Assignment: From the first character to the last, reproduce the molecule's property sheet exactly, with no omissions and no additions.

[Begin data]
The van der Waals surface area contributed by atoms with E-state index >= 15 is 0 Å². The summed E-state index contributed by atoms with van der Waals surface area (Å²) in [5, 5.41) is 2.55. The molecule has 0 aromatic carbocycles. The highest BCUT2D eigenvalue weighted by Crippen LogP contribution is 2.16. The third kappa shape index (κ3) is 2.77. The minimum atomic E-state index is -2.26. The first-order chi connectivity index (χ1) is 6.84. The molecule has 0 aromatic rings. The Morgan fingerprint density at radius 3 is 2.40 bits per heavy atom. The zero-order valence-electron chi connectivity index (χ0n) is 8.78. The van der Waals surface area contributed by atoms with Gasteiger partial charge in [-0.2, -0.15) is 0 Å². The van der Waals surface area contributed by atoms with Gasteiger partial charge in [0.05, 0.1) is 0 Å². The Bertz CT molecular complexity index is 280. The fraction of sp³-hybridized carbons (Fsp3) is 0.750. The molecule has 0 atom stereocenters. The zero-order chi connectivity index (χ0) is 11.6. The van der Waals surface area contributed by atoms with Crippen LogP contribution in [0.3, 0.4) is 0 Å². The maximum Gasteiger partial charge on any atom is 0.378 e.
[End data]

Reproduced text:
The van der Waals surface area contributed by atoms with E-state index >= 15 is 0 Å². The summed E-state index contributed by atoms with van der Waals surface area (Å²) in [5, 5.41) is 2.55. The molecule has 0 aromatic carbocycles. The highest BCUT2D eigenvalue weighted by Crippen LogP contribution is 2.16. The third kappa shape index (κ3) is 2.77. The minimum atomic E-state index is -2.26. The first-order chi connectivity index (χ1) is 6.84. The molecule has 0 aromatic rings. The Morgan fingerprint density at radius 3 is 2.40 bits per heavy atom. The zero-order valence-electron chi connectivity index (χ0n) is 8.78. The van der Waals surface area contributed by atoms with Gasteiger partial charge in [-0.2, -0.15) is 0 Å². The van der Waals surface area contributed by atoms with Gasteiger partial charge in [0.05, 0.1) is 0 Å². The Bertz CT molecular complexity index is 280. The fraction of sp³-hybridized carbons (Fsp3) is 0.750. The molecule has 0 atom stereocenters. The zero-order chi connectivity index (χ0) is 11.6. The van der Waals surface area contributed by atoms with Crippen LogP contribution in [0.3, 0.4) is 0 Å². The maximum Gasteiger partial charge on any atom is 0.378 e.